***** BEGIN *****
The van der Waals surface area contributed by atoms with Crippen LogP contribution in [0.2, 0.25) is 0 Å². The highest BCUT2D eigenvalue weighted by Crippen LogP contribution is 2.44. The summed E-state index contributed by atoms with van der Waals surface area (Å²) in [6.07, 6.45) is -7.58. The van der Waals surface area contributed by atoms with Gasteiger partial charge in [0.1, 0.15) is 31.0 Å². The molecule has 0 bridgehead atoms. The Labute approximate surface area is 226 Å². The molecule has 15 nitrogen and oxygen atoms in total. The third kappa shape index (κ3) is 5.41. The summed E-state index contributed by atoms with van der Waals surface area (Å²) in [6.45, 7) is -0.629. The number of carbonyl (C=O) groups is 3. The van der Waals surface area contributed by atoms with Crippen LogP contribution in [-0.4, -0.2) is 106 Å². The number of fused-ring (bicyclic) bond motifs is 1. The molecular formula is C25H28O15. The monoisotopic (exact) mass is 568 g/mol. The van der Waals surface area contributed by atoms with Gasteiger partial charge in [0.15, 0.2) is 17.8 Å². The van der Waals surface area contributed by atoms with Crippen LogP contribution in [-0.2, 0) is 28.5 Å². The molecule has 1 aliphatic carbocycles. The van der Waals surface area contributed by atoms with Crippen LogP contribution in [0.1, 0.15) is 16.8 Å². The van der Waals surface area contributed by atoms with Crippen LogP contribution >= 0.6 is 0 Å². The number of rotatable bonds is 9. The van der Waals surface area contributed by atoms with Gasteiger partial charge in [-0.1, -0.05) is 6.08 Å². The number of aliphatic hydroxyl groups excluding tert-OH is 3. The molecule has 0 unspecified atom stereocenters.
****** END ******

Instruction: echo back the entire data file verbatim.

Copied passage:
The van der Waals surface area contributed by atoms with Crippen LogP contribution in [0.2, 0.25) is 0 Å². The highest BCUT2D eigenvalue weighted by Crippen LogP contribution is 2.44. The summed E-state index contributed by atoms with van der Waals surface area (Å²) in [6.07, 6.45) is -7.58. The van der Waals surface area contributed by atoms with Gasteiger partial charge in [0.1, 0.15) is 31.0 Å². The molecule has 0 bridgehead atoms. The Labute approximate surface area is 226 Å². The molecule has 15 nitrogen and oxygen atoms in total. The third kappa shape index (κ3) is 5.41. The summed E-state index contributed by atoms with van der Waals surface area (Å²) in [6.45, 7) is -0.629. The number of carbonyl (C=O) groups is 3. The van der Waals surface area contributed by atoms with Crippen LogP contribution in [-0.4, -0.2) is 106 Å². The number of fused-ring (bicyclic) bond motifs is 1. The molecular formula is C25H28O15. The monoisotopic (exact) mass is 568 g/mol. The van der Waals surface area contributed by atoms with Gasteiger partial charge in [0.15, 0.2) is 17.8 Å². The van der Waals surface area contributed by atoms with Crippen LogP contribution in [-0.2, 0) is 28.5 Å². The molecule has 1 aliphatic carbocycles. The van der Waals surface area contributed by atoms with Crippen LogP contribution in [0.1, 0.15) is 16.8 Å². The van der Waals surface area contributed by atoms with Crippen LogP contribution >= 0.6 is 0 Å². The number of rotatable bonds is 9. The van der Waals surface area contributed by atoms with Gasteiger partial charge in [-0.1, -0.05) is 6.08 Å². The number of aliphatic hydroxyl groups excluding tert-OH is 3. The molecule has 0 unspecified atom stereocenters.